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Photo by Carl Patrick/ Seneca White Deer Inc.

Rare white deer herd threatened in upstate New York

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In upstate New York, a 200-strong herd of white deer lives in an old military site, frolicking alongside abandoned storage bunkers and a rusty fence that keeps out predators.

The white deer have lived peacefully in the 7,000-acre Seneca Army Depot since it was first erected in the 1940s. They’re one of the largest herds of white deer anywhere in the world.

After decades of living in the space free of predators, the herd is under threat as local officials plan to put the depot up for bid next month, which would mean possibly turning the decommissioned site into farmland.

Now, a local group called the Seneca White Deer Inc. are hoping to save the deer population by transforming the space into a tourist site that will promote the depot’s military history as well as the rare white deer.

Tourists from all over the United States visit the army depot to catch a glimpse of the ivory deer, which are not albino since they only lack pigment in their fur. Living alongside brown deer, the white deer were first spotted in the depot in 1949. Currently, white deer make up 200 of the approximately 800 deer within the depot boundaries.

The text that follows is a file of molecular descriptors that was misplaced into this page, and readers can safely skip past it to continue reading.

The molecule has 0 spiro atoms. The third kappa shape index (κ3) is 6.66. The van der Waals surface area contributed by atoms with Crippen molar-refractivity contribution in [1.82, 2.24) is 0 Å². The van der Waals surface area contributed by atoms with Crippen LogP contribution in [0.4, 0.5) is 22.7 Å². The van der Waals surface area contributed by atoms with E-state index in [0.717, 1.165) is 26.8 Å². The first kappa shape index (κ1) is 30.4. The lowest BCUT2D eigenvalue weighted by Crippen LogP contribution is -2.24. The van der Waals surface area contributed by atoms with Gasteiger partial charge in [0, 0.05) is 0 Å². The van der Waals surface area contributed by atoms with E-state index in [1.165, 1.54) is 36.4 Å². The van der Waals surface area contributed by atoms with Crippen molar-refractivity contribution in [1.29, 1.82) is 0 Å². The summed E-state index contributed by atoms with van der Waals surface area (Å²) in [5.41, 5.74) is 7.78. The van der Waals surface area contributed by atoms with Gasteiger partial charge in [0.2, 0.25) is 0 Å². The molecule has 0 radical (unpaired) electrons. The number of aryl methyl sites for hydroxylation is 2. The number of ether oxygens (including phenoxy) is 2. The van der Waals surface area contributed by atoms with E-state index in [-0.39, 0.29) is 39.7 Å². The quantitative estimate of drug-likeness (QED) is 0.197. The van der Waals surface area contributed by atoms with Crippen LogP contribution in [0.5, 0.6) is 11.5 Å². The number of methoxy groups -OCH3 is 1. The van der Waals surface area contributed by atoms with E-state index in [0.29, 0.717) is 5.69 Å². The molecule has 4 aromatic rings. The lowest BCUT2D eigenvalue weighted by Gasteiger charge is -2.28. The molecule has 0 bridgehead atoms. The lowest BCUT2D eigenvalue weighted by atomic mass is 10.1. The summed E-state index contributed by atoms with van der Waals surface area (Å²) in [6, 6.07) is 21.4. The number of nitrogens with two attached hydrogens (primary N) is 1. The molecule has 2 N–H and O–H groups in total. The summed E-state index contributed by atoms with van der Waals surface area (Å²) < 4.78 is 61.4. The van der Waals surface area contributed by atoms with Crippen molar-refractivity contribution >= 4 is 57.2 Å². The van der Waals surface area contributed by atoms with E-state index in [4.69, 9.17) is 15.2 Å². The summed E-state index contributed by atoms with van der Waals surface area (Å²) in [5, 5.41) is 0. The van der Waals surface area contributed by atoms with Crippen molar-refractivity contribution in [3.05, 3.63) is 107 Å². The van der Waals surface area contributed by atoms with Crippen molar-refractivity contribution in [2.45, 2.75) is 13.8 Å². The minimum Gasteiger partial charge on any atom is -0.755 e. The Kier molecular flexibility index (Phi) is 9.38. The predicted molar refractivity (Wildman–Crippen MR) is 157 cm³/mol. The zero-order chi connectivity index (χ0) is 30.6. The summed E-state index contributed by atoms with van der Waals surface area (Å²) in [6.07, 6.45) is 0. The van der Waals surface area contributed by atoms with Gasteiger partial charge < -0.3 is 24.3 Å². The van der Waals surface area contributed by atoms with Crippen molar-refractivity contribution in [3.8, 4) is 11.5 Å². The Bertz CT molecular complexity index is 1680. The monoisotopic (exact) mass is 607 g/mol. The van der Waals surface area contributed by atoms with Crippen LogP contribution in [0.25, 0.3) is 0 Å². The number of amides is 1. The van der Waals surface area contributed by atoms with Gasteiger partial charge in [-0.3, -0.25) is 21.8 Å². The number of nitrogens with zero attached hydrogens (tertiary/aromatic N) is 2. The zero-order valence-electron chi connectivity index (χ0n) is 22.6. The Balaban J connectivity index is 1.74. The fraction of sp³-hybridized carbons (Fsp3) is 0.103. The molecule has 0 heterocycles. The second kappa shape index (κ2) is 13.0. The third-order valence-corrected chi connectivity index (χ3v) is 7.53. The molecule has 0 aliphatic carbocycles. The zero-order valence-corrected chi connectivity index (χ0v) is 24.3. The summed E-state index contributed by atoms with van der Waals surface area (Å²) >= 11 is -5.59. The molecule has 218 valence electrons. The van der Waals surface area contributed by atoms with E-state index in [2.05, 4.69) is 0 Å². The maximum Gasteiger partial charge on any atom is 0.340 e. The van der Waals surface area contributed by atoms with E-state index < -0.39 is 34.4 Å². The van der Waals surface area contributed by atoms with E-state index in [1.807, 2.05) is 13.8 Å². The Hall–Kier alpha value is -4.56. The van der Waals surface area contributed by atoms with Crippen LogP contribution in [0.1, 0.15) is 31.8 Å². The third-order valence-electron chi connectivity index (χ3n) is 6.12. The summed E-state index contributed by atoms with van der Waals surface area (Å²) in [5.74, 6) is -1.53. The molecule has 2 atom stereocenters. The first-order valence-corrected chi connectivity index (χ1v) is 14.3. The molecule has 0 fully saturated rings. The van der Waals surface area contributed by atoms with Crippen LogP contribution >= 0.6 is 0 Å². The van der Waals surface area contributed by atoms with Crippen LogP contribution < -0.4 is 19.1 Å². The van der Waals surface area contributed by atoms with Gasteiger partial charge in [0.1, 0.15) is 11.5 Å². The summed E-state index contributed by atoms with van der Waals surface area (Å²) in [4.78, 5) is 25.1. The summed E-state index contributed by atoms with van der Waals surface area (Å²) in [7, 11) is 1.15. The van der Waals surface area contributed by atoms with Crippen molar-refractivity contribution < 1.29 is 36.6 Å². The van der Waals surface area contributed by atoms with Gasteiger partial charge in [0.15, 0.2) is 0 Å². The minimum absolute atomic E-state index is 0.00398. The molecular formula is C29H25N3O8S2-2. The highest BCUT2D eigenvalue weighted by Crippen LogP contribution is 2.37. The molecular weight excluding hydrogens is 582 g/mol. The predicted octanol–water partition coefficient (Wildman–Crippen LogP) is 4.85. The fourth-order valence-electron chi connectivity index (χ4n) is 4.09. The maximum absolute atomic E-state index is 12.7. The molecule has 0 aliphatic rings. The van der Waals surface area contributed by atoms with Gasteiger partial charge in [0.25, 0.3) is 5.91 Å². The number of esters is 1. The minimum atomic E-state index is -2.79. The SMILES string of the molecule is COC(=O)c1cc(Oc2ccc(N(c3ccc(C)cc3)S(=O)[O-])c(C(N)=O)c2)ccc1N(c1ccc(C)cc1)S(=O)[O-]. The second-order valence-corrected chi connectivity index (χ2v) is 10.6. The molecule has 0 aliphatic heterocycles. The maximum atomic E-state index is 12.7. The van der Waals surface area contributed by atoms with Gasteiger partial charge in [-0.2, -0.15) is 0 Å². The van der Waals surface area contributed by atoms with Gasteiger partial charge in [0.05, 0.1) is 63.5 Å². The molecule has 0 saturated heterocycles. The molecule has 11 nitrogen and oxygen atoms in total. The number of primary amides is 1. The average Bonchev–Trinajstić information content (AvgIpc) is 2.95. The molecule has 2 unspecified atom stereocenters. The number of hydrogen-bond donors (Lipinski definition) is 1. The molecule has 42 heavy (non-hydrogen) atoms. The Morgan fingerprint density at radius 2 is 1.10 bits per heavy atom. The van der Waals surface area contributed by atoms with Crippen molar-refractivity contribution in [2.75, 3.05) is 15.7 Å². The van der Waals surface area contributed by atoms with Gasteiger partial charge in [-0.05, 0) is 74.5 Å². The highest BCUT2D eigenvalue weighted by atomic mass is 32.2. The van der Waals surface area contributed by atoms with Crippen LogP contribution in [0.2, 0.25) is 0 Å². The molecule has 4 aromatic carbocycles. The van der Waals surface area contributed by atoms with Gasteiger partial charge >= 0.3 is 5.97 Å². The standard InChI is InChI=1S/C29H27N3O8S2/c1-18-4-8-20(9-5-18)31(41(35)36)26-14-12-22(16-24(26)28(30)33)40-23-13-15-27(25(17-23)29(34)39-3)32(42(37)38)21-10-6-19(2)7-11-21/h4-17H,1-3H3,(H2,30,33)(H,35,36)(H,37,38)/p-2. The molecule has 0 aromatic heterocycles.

Out in the wild, white deer are easy targets for both predators and hunters.

The Seneca White Deer Inc.’s plan for an ecotourism park would include a wildlife research centre, wildlife food plots, observation blinds, horse trails, a hotel and conference centre, and a camping area.

In a statement on their website, the Seneca White Deer Inc. writes:

“This type of development would boost the region’s thriving tourism industry, as well as provide a means to manage the unique white deer herd and maintain the fences and habitat that are essential for the survival of the deer.

“Revenue from the tourism operations would provide the resources needed to protect the white deer herd on the depot and make it more available to the public through public facilities and tours.”

The local Seneca County Industrial Development Agency hopes to sell the land to one or several buyers by the end of the year. So far, the greatest interest has been from farmers.

Other interested parties include the nearby towns of Varick and Romulus, where the depot is located, who could share ownership of the land for very cheap.

In an interview with the Associated Press, Varick Town Supervisor Bob Hayssen said if they took ownership, the town would designate 1,000 acres for an eco-park for the white deer.

Currently, the Seneca White Deer Inc. is fundraising to purchase at least 2,000 acres of the depot.